Libraries and Creative Commons: Realising the Potential to Achieve Shared Goals
02 May 2017
Human progress, innovation and creativity depends on being able to access, share and build on existing knowledge and ideas. Libraries have long been at the heart of delivering this.
Yet libraries’ role in promoting openness and sharing has evolved over recent years. As well as being responsible for buying books and journals from others and making them available, they also manage and make available archival collections, develop their own content, help individuals and researchers to create new works, and collaborate to manage knowledge between institutions and across borders.
In parallel, over the last sixteen years, the Creative Commons movement has pursued the same objective of promoting openness and sharing by giving writers and other creators the tools to make it clear that their works are available for use and re-use. Creative Commons licences, by challenging the ‘all rights reserved’ premise of traditional licences, offer an alternative to the often restrictive terms traditionally placed on books and articles under copyright regimes. There are already over 1.2 billion works issued made available in this way.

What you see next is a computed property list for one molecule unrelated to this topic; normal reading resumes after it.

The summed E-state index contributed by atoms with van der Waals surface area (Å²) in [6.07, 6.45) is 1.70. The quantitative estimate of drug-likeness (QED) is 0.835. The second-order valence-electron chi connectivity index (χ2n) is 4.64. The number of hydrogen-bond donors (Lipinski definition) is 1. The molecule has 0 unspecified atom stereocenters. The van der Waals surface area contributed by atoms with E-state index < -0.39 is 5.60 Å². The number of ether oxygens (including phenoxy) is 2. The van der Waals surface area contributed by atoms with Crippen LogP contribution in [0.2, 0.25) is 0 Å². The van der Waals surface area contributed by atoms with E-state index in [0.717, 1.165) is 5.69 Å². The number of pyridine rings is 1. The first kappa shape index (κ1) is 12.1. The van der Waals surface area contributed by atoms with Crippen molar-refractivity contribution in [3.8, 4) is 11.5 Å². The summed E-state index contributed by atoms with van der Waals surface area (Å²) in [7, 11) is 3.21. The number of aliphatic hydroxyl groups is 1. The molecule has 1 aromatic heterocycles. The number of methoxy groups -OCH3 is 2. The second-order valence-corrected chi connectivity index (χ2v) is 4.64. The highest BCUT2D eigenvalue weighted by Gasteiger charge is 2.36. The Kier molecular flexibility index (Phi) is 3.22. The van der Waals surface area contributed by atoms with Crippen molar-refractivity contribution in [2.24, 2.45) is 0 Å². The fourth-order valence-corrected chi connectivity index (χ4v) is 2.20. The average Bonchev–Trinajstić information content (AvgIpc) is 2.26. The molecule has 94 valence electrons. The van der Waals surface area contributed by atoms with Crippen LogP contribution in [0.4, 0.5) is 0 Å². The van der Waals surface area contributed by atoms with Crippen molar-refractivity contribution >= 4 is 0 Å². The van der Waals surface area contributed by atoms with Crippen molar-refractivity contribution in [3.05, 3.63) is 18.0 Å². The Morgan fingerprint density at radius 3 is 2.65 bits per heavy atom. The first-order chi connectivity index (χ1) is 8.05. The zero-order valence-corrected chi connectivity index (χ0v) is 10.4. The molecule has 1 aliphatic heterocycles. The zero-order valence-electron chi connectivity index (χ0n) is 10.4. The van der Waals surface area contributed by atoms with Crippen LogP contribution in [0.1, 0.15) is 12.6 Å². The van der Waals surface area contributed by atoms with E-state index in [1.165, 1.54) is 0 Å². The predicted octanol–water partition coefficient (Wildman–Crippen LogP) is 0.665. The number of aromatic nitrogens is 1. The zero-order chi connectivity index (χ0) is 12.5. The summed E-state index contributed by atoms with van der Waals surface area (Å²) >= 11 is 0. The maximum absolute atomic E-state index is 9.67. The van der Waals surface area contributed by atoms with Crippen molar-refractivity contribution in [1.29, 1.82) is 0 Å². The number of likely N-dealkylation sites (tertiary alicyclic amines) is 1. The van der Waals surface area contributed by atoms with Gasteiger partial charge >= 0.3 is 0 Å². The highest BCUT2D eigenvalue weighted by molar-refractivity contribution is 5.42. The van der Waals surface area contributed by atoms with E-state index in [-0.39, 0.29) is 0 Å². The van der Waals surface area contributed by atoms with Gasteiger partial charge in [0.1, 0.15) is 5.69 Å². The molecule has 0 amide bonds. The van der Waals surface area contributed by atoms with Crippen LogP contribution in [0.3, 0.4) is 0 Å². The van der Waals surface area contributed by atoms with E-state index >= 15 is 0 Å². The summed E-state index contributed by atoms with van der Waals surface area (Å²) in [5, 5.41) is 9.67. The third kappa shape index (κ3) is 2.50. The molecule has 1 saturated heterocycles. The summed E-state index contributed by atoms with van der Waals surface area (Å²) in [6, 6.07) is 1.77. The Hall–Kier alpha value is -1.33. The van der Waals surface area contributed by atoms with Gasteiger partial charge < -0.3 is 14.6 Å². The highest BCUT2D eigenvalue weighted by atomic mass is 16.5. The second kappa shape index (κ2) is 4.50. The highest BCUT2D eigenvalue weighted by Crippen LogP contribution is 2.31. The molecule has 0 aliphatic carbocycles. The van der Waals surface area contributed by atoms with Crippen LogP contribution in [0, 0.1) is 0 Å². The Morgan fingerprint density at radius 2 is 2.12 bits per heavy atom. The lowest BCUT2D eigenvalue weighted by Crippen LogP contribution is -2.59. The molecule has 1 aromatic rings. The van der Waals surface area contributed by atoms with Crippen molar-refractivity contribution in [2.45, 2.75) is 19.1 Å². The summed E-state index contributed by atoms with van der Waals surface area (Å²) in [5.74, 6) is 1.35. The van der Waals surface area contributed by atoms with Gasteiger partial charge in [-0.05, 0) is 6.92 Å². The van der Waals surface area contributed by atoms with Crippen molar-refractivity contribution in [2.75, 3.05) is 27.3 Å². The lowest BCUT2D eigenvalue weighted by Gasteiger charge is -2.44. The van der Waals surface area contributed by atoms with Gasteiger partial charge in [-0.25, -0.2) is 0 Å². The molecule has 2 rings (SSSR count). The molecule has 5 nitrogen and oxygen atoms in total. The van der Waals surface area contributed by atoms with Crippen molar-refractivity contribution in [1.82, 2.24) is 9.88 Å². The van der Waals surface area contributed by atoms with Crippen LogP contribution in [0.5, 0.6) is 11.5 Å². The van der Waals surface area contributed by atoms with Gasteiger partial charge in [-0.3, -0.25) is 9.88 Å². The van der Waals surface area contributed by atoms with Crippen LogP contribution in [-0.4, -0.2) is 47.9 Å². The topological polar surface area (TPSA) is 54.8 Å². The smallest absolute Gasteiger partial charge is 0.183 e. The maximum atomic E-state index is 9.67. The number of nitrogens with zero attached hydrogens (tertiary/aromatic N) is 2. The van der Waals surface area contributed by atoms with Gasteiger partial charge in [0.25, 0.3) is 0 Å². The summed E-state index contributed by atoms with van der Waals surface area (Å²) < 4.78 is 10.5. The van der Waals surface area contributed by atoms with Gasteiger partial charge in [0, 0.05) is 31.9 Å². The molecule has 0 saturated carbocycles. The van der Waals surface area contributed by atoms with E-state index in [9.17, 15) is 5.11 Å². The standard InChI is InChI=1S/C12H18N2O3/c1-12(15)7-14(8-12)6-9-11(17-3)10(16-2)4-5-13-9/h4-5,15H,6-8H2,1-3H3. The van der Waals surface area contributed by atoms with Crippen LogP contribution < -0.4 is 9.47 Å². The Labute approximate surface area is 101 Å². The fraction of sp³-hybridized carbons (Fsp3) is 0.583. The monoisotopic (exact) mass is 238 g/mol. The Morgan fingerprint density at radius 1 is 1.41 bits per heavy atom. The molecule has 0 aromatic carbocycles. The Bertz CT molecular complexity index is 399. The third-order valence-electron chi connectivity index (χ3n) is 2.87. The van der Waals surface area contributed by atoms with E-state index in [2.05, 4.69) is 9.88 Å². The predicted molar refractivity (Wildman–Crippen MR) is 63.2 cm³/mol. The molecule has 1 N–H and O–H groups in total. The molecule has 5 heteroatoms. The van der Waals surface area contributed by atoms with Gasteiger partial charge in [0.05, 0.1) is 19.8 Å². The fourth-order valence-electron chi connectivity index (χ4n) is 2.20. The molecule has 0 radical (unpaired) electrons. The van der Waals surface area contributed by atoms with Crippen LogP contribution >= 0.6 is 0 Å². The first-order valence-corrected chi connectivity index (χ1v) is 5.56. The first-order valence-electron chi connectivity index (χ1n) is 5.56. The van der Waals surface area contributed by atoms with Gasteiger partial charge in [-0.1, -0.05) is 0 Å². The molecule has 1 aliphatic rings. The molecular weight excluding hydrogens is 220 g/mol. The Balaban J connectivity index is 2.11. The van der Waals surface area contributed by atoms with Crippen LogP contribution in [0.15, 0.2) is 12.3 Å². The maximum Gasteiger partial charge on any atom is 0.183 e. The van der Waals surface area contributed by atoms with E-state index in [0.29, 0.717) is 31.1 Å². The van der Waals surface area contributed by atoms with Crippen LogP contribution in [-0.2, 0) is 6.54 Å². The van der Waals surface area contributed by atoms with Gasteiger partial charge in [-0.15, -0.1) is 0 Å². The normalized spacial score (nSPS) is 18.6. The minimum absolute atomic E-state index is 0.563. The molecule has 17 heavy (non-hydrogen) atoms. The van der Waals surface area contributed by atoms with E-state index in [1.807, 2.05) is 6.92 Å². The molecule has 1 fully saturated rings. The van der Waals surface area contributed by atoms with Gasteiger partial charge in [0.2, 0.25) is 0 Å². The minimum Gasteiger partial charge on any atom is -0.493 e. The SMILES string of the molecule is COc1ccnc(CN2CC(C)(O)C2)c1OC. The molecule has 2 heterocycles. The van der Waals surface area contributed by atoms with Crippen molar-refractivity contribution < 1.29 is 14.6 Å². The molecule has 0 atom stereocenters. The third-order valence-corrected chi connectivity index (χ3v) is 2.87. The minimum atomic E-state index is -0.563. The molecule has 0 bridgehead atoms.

In a workshop organised at the Creative Commons Global Summit in Toronto, from 28-30 April 2017, IFLA set out the diverse work and roles of libraries, end engaged with participants who offered their own experience and ideas. The need for consistency in the way rights are given to use or re-use works was clear. So too was the need to build confidence and understanding around usage rights. IFLA’s presentation is available here.
IFLA spoke alongside Centrum Cyfrowe, who explored the potential to measure the impact of making collections open. The positive impact of openness is a driving theme in the work of libraries too, with much of their contribution to society built on giving people access to works which would otherwise be locked away or out of reach.
The coming months will provide a valuable opportunity to continue exploring, alongside creative commons and others, how we can build a fair and sustainable information environment.